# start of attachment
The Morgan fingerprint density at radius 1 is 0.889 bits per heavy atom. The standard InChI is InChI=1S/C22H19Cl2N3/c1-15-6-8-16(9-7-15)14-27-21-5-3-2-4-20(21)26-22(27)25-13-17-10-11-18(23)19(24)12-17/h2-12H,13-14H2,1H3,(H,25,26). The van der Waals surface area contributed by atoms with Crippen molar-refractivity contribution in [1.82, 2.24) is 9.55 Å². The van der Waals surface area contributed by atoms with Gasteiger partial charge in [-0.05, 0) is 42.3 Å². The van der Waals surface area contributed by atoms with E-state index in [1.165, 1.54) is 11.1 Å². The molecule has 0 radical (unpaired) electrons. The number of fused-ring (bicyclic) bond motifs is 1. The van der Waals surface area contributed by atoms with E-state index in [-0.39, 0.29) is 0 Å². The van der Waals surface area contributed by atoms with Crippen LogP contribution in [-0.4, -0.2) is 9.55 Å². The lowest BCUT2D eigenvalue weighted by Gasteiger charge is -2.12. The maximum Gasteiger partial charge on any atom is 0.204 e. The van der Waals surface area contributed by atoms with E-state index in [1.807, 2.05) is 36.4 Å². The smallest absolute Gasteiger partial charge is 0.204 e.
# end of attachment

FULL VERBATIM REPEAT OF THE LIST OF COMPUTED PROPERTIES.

The Morgan fingerprint density at radius 1 is 0.889 bits per heavy atom. The standard InChI is InChI=1S/C22H19Cl2N3/c1-15-6-8-16(9-7-15)14-27-21-5-3-2-4-20(21)26-22(27)25-13-17-10-11-18(23)19(24)12-17/h2-12H,13-14H2,1H3,(H,25,26). The van der Waals surface area contributed by atoms with Crippen molar-refractivity contribution in [1.82, 2.24) is 9.55 Å². The van der Waals surface area contributed by atoms with Gasteiger partial charge in [-0.05, 0) is 42.3 Å². The van der Waals surface area contributed by atoms with E-state index in [1.165, 1.54) is 11.1 Å². The molecule has 0 radical (unpaired) electrons. The number of fused-ring (bicyclic) bond motifs is 1. The van der Waals surface area contributed by atoms with E-state index in [-0.39, 0.29) is 0 Å². The van der Waals surface area contributed by atoms with Crippen LogP contribution in [-0.4, -0.2) is 9.55 Å². The lowest BCUT2D eigenvalue weighted by Gasteiger charge is -2.12. The maximum Gasteiger partial charge on any atom is 0.204 e. The van der Waals surface area contributed by atoms with E-state index in [1.807, 2.05) is 36.4 Å². The smallest absolute Gasteiger partial charge is 0.204 e.